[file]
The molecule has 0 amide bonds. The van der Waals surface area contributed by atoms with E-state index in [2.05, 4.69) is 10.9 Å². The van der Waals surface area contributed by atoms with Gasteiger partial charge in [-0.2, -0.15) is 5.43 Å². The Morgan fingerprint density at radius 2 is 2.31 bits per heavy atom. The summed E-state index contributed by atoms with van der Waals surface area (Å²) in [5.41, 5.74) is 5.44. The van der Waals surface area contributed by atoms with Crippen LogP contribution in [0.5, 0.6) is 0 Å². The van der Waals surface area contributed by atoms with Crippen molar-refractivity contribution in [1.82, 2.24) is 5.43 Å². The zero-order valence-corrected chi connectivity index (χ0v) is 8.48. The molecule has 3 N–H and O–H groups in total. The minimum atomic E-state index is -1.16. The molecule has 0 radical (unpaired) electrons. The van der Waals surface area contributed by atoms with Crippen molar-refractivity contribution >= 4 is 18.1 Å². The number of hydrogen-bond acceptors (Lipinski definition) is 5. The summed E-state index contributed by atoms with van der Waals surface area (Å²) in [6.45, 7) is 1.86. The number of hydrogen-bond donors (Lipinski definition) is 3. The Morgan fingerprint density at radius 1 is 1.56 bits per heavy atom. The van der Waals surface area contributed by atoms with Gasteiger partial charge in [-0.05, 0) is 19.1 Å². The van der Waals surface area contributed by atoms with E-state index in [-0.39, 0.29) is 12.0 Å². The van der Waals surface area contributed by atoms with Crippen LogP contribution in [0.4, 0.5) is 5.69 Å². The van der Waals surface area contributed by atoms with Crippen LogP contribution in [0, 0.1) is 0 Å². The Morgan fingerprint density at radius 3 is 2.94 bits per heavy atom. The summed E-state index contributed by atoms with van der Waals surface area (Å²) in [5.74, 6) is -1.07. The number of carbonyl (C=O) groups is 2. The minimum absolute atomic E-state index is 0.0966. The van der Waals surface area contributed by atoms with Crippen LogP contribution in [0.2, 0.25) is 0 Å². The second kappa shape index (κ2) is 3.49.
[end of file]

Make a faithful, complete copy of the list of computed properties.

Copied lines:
The molecule has 0 amide bonds. The van der Waals surface area contributed by atoms with E-state index in [2.05, 4.69) is 10.9 Å². The van der Waals surface area contributed by atoms with Gasteiger partial charge in [-0.2, -0.15) is 5.43 Å². The Morgan fingerprint density at radius 2 is 2.31 bits per heavy atom. The summed E-state index contributed by atoms with van der Waals surface area (Å²) in [5.41, 5.74) is 5.44. The van der Waals surface area contributed by atoms with Crippen LogP contribution in [0.5, 0.6) is 0 Å². The van der Waals surface area contributed by atoms with Crippen molar-refractivity contribution in [1.82, 2.24) is 5.43 Å². The zero-order valence-corrected chi connectivity index (χ0v) is 8.48. The molecule has 3 N–H and O–H groups in total. The minimum atomic E-state index is -1.16. The molecule has 0 radical (unpaired) electrons. The van der Waals surface area contributed by atoms with Crippen molar-refractivity contribution >= 4 is 18.1 Å². The number of hydrogen-bond acceptors (Lipinski definition) is 5. The summed E-state index contributed by atoms with van der Waals surface area (Å²) in [6.45, 7) is 1.86. The number of hydrogen-bond donors (Lipinski definition) is 3. The Morgan fingerprint density at radius 1 is 1.56 bits per heavy atom. The van der Waals surface area contributed by atoms with Gasteiger partial charge in [-0.05, 0) is 19.1 Å². The van der Waals surface area contributed by atoms with E-state index in [-0.39, 0.29) is 12.0 Å². The van der Waals surface area contributed by atoms with Crippen LogP contribution in [0.4, 0.5) is 5.69 Å². The van der Waals surface area contributed by atoms with Crippen LogP contribution in [0, 0.1) is 0 Å². The Morgan fingerprint density at radius 3 is 2.94 bits per heavy atom. The summed E-state index contributed by atoms with van der Waals surface area (Å²) in [5.74, 6) is -1.07. The number of carbonyl (C=O) groups is 2. The minimum absolute atomic E-state index is 0.0966. The van der Waals surface area contributed by atoms with Crippen LogP contribution in [0.2, 0.25) is 0 Å². The second kappa shape index (κ2) is 3.49.